Hearing the pastor speak of Word becoming flesh baffled me. What did that even mean? With my childish sensibilities and understanding, I could only envision Letter Man from The Electric Company TV show. Since it was the beginning of the Advent season, he also used another word that I was wholly unfamiliar with: Incarnation. Unfortunately, my parents would not allow me to bring a dictionary along with my children's Bible to church. And it was frustrating to me that I could not ask my parents what he meant as they would simply shush me to be quiet during the service. Of course, even after my mother tried to explain all of this to me in the car ride home, I just found it confusing and wondered why John had to be so cryptic.
Still, the idea of Word becoming flesh took hold of my vivid daydreamer's imagination, so much so that it has never left me in all these years.
The Incarnation, like so much of scripture, has become too familiar to us. We, in our mere nodding acceptance of the whole Jesus born as an infant, without understanding that with this very act the line between the possible and the impossible were forever erased. As Walter Brueggemann wrote in Names for the Messiah, "The old limits of the possible have been exposed as fraudulent inventions designed to keep the powerless in their places. Jesus violates such invented limitations and opens the world to the impossible."
The Incarnation reminds us that God's ways are not our ways at all. We would have preferred something grander and more elegant, but the Incarnation, like grace, is messy and unexpected (a joyous surprise no less) given in the most unexpected way, in the most unlikely of places and circumstances.
With Incarnation comes redemption: unearned and unmerited. A glorious gift. Unbreakable, undefinable grace offered not to the righteous but to the wayward to bring life and light to their unawakened hearts. Christ, the Word made Flesh, to remind us that we were, all of us, created in his Father's image and that our lives were sacred. How we had forgotten this. As Madeleine L'Engle wrote, "There is nothing so secular that it cannot be sacred, and that is one of the deepest messages of the Incarnation."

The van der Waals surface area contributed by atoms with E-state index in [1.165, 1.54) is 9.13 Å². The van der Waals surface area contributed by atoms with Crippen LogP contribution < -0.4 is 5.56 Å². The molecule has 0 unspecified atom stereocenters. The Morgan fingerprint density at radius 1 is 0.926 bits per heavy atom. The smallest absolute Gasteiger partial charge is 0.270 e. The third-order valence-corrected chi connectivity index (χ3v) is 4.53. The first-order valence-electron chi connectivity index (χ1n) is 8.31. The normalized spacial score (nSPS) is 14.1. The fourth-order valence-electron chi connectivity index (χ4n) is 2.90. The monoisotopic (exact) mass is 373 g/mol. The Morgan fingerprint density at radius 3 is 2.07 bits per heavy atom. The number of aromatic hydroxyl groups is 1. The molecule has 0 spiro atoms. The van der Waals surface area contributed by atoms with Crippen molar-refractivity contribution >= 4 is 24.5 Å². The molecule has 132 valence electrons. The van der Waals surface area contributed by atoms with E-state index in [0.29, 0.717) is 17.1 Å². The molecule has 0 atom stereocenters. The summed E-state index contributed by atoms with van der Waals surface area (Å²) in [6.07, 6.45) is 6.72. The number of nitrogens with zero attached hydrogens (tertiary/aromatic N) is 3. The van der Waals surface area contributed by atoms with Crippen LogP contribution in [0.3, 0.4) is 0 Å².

So the Logos came.
And he could see the true and private self of each person he came in contact with and, in so doing, made their hearts gasp in gratitude because he did see them, the real them, and he loved them unconditionally and without reservation. This very love caused them to bathe his feet in tears and kisses and made them anoint him with costly oils and perfumes. They understood that the only true response to Incarnation is adoration.
We, who have become too familiar with the unfamiliar and try to reason with that beyond reason, have forgotten the truth and the power that this Word made Flesh was once the Word that made everything. All of creation came from this Word and that Word was love. Love was the impetus for creation and, after its fall, was the cause for the Incarnation. The Incarnation was God's way to remind us that all of life is Advent, that it's not a season but a daily reality.
Genesis 18:14 asked, "Is anything too wonderful for the Lord?"
The Incarnation has immense implications as the power to create everything from nothing becomes vulnerable revealing that true power comes from vulnerability. God becomes a baby
The Word had to learn words. The Logos had to learn language. And then he used those words as parables that, like all great stories, fill the hearer with surprise, confusion, and are challenged by them.
Christ left the heavens for the humdrum to reveal to us the reality that both are holy.
He entered into our own brokenness, loneliness, and desperate need. The Holy became humble to heal and bring wholeness. Christ became compassion.
Dietrich Bonhoeffer wrote:
"Only the humble believe him and rejoice that God is so free and so marvelous that he does wonders where people despair, that he takes what is little and lowly and makes it marvelous. And that is the wonder of all wonders that God loves the lowly . . . God is not ashamed of the lowliness of human beings. God marches right in. He chooses people as his instruments and performs his wonders where one would least expect them. God is not to lowliness; he loves the lost, the neglected, the unseemly, the excluded, the weak and the broken."
The power of all creation stooped down to lift us up because, in our own inadequacy, we could not do it ourselves.
Advent is the season of expectation that is met in Incarnation. It is the answer to the question that resonates throughout all of human history and is met with an emphatic, "YES! God loves us enough to become one of us." This is not an easy thing to believe but the most important things never are.
Yet the only proper response is not comprehension but adoration. The Incarnation is meant to be approached with awe and wonder and worship.